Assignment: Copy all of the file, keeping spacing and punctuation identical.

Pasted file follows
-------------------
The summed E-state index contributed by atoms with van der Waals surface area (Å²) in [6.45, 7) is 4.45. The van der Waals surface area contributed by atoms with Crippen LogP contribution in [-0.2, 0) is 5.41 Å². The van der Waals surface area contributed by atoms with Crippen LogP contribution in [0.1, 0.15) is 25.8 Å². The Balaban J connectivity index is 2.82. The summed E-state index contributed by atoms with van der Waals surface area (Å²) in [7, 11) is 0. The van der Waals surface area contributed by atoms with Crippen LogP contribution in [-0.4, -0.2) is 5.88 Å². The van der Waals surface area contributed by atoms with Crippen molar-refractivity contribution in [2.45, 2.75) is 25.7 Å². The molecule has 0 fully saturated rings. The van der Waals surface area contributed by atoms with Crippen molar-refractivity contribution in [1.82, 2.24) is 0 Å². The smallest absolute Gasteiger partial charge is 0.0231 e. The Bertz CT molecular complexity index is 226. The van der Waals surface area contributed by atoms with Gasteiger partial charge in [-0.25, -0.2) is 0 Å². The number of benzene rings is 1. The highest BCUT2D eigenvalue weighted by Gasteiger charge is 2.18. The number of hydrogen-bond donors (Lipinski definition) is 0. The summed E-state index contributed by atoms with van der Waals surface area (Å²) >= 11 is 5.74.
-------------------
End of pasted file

The summed E-state index contributed by atoms with van der Waals surface area (Å²) in [6.45, 7) is 4.45. The van der Waals surface area contributed by atoms with Crippen LogP contribution in [-0.2, 0) is 5.41 Å². The van der Waals surface area contributed by atoms with Crippen LogP contribution in [0.1, 0.15) is 25.8 Å². The Balaban J connectivity index is 2.82. The summed E-state index contributed by atoms with van der Waals surface area (Å²) in [7, 11) is 0. The van der Waals surface area contributed by atoms with Crippen LogP contribution in [-0.4, -0.2) is 5.88 Å². The van der Waals surface area contributed by atoms with Crippen molar-refractivity contribution in [2.45, 2.75) is 25.7 Å². The molecule has 0 fully saturated rings. The van der Waals surface area contributed by atoms with Crippen molar-refractivity contribution in [1.82, 2.24) is 0 Å². The smallest absolute Gasteiger partial charge is 0.0231 e. The Bertz CT molecular complexity index is 226. The van der Waals surface area contributed by atoms with Gasteiger partial charge in [-0.25, -0.2) is 0 Å². The number of benzene rings is 1. The highest BCUT2D eigenvalue weighted by Gasteiger charge is 2.18. The number of hydrogen-bond donors (Lipinski definition) is 0. The summed E-state index contributed by atoms with van der Waals surface area (Å²) >= 11 is 5.74.